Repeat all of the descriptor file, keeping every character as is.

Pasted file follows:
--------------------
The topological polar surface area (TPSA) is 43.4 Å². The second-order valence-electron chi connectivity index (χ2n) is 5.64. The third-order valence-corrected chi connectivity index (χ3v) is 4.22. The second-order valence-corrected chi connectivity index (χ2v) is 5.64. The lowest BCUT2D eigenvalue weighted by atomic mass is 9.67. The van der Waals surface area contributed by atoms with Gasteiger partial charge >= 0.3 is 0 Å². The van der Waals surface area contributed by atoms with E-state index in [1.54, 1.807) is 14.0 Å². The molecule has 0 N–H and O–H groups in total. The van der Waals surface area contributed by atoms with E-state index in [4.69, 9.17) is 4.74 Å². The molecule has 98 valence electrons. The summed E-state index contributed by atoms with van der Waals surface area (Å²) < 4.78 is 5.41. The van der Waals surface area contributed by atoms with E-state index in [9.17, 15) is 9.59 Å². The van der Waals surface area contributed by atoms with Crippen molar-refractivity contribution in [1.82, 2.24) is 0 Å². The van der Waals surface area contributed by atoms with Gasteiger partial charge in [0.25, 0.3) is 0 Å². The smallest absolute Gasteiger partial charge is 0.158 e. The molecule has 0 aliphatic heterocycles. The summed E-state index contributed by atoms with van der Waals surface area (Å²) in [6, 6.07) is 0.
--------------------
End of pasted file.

The topological polar surface area (TPSA) is 43.4 Å². The second-order valence-electron chi connectivity index (χ2n) is 5.64. The third-order valence-corrected chi connectivity index (χ3v) is 4.22. The second-order valence-corrected chi connectivity index (χ2v) is 5.64. The lowest BCUT2D eigenvalue weighted by atomic mass is 9.67. The van der Waals surface area contributed by atoms with Gasteiger partial charge >= 0.3 is 0 Å². The van der Waals surface area contributed by atoms with E-state index in [1.54, 1.807) is 14.0 Å². The molecule has 0 N–H and O–H groups in total. The van der Waals surface area contributed by atoms with E-state index in [4.69, 9.17) is 4.74 Å². The molecule has 98 valence electrons. The summed E-state index contributed by atoms with van der Waals surface area (Å²) < 4.78 is 5.41. The van der Waals surface area contributed by atoms with E-state index in [9.17, 15) is 9.59 Å². The van der Waals surface area contributed by atoms with Crippen molar-refractivity contribution in [1.82, 2.24) is 0 Å². The van der Waals surface area contributed by atoms with Gasteiger partial charge in [0.25, 0.3) is 0 Å². The smallest absolute Gasteiger partial charge is 0.158 e. The molecule has 0 aliphatic heterocycles. The summed E-state index contributed by atoms with van der Waals surface area (Å²) in [6, 6.07) is 0.